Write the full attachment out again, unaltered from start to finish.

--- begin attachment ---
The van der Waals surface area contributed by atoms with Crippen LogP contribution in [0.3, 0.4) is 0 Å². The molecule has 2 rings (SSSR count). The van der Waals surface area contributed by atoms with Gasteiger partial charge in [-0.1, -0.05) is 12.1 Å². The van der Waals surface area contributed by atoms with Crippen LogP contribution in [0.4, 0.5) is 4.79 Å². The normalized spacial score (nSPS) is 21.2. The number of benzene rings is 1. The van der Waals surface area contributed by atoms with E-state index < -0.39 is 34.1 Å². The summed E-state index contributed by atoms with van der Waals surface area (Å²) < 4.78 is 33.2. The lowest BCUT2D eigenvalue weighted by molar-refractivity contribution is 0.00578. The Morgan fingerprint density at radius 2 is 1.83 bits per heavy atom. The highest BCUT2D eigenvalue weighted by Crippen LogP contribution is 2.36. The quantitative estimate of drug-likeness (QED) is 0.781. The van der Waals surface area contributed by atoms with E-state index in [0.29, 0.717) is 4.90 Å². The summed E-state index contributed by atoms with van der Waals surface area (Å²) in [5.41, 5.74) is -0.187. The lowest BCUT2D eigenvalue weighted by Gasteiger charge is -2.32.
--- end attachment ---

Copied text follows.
The van der Waals surface area contributed by atoms with Crippen LogP contribution in [0.3, 0.4) is 0 Å². The molecule has 2 rings (SSSR count). The van der Waals surface area contributed by atoms with Gasteiger partial charge in [-0.1, -0.05) is 12.1 Å². The van der Waals surface area contributed by atoms with Crippen LogP contribution in [0.4, 0.5) is 4.79 Å². The normalized spacial score (nSPS) is 21.2. The number of benzene rings is 1. The van der Waals surface area contributed by atoms with E-state index < -0.39 is 34.1 Å². The summed E-state index contributed by atoms with van der Waals surface area (Å²) < 4.78 is 33.2. The lowest BCUT2D eigenvalue weighted by molar-refractivity contribution is 0.00578. The Morgan fingerprint density at radius 2 is 1.83 bits per heavy atom. The highest BCUT2D eigenvalue weighted by Crippen LogP contribution is 2.36. The quantitative estimate of drug-likeness (QED) is 0.781. The van der Waals surface area contributed by atoms with E-state index in [0.29, 0.717) is 4.90 Å². The summed E-state index contributed by atoms with van der Waals surface area (Å²) in [5.41, 5.74) is -0.187. The lowest BCUT2D eigenvalue weighted by Gasteiger charge is -2.32.